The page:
Score and parts for hire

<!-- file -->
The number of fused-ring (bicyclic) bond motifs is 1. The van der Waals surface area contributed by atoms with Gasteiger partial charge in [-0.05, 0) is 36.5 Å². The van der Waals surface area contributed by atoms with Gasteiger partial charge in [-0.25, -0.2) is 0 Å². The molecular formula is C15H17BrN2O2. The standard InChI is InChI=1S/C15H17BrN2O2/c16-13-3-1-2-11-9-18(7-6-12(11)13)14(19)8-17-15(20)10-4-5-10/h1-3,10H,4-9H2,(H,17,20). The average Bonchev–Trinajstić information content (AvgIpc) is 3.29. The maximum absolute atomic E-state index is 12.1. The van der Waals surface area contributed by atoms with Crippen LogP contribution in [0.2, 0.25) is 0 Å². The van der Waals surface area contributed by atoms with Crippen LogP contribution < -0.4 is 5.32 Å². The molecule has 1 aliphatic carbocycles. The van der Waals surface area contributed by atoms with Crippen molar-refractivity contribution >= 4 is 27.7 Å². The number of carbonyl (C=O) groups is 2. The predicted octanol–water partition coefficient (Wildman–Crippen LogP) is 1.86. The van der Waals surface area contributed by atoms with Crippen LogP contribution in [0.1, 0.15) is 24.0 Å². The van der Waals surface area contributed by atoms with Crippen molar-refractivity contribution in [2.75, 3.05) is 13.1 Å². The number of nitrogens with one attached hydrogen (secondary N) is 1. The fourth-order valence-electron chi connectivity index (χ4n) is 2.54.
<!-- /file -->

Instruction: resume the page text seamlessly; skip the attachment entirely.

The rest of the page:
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When I listen to and watch a string orchestra play, I'm reminded of a flock of birds. Visually and aurally, the performers seek unity on many levels – attention to tuning, tone, clarity of rhythm, consistency and pressure of bowing. They glide and dive in formation, soaring together or splitting into layers of counterpoint before regrouping into a single unit. During my year living in Rome, I was often treated to the graceful spectacle of a starling murmuration. Their stunning, geometrical displays of aviation prior to settling down for the night are a humbling sight to behold. In fact, starlings' mass motion suggests "emergence", a concept in Game Theory that explains how simple interactions can engender complex systems. In Murmurations I attempted to map onto a musical structure some of the behavior I observed in the starlings' flight. Their collective push and pull, swoop, and parallel movement manifests in the opening movement "Gathering near Gretna Green", titled for the Scottish village where starlings frequently assemble. The music hovers and swoops, culminating in a cadenza – the lone concertmaster briefly separates from the flock for a rare individual moment, and is again swallowed up into the mass motion. In the middle movement "Soaring over Algiers", the melodic line glides alone, then in double, and finally triple layers of counterpoint, over arpeggios in the lower strings. I was inspired to write the third movement, "Swarming Rome", upon learning that starlings signal and sense subtle directional intent to and from their neighbors seven birds distant. Here the notes travel in loose clusters, darting and fluttering, far enough from each other to maneuver through the air, yet close enough to respond to sudden shifts in the murmuration's rhythm and cadence. Murmurations was co-commissioned by the New Century Chamber Orchestra, the River Oaks Chamber Orchestra, the Saint Paul Chamber Orchestra, and partner A Far Cry. For inspiration, violinists Nadja Salerno-Sonnenberg, Steve Copes, Jae Young Cosmos Lee, and Cho-Liang Lin; writer Siobhan Roberts and Noah Strycker; mathematician Helmut Hofer; and photographer Richard Barnes. Special thanks to Alecia Lawyer, Parker Monroe, Kyu-Young Kim, Todd Vunderink, Anthony Cornicello, and Elizabeth Dworkin. —Derek Bermel